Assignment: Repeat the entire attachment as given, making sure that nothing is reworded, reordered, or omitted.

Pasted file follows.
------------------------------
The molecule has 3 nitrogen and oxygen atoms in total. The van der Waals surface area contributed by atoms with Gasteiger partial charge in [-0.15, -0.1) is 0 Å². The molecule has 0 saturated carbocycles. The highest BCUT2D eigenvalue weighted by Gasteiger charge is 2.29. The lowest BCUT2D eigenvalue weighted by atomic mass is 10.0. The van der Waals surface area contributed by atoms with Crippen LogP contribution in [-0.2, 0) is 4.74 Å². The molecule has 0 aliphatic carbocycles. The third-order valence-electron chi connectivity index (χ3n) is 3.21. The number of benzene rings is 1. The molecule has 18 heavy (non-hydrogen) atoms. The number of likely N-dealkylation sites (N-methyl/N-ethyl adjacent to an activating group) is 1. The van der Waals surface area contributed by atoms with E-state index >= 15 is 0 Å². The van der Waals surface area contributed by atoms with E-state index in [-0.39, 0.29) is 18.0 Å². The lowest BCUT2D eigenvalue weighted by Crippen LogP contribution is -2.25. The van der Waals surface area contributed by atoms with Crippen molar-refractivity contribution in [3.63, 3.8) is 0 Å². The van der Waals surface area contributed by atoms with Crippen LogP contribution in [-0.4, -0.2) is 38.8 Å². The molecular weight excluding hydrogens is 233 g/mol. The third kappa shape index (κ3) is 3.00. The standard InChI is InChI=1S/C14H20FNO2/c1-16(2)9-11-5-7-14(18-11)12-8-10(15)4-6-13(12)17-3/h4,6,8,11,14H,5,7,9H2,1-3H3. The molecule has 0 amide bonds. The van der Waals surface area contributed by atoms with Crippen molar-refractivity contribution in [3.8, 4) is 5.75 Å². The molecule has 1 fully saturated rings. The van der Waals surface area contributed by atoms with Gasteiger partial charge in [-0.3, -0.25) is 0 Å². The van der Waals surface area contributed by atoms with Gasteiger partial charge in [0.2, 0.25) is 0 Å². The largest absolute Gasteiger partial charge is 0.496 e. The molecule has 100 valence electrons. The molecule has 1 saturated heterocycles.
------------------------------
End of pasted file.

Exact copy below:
The molecule has 3 nitrogen and oxygen atoms in total. The van der Waals surface area contributed by atoms with Gasteiger partial charge in [-0.15, -0.1) is 0 Å². The molecule has 0 saturated carbocycles. The highest BCUT2D eigenvalue weighted by Gasteiger charge is 2.29. The lowest BCUT2D eigenvalue weighted by atomic mass is 10.0. The van der Waals surface area contributed by atoms with Crippen LogP contribution in [-0.2, 0) is 4.74 Å². The molecule has 0 aliphatic carbocycles. The third-order valence-electron chi connectivity index (χ3n) is 3.21. The number of benzene rings is 1. The molecule has 18 heavy (non-hydrogen) atoms. The number of likely N-dealkylation sites (N-methyl/N-ethyl adjacent to an activating group) is 1. The van der Waals surface area contributed by atoms with E-state index >= 15 is 0 Å². The van der Waals surface area contributed by atoms with E-state index in [-0.39, 0.29) is 18.0 Å². The lowest BCUT2D eigenvalue weighted by Crippen LogP contribution is -2.25. The van der Waals surface area contributed by atoms with Crippen molar-refractivity contribution in [3.63, 3.8) is 0 Å². The van der Waals surface area contributed by atoms with Crippen LogP contribution in [-0.4, -0.2) is 38.8 Å². The molecular weight excluding hydrogens is 233 g/mol. The third kappa shape index (κ3) is 3.00. The standard InChI is InChI=1S/C14H20FNO2/c1-16(2)9-11-5-7-14(18-11)12-8-10(15)4-6-13(12)17-3/h4,6,8,11,14H,5,7,9H2,1-3H3. The molecule has 0 amide bonds. The van der Waals surface area contributed by atoms with Crippen molar-refractivity contribution in [3.8, 4) is 5.75 Å². The molecule has 1 fully saturated rings. The van der Waals surface area contributed by atoms with Gasteiger partial charge in [-0.3, -0.25) is 0 Å². The van der Waals surface area contributed by atoms with Gasteiger partial charge in [0.2, 0.25) is 0 Å². The largest absolute Gasteiger partial charge is 0.496 e. The molecule has 100 valence electrons. The molecule has 1 saturated heterocycles.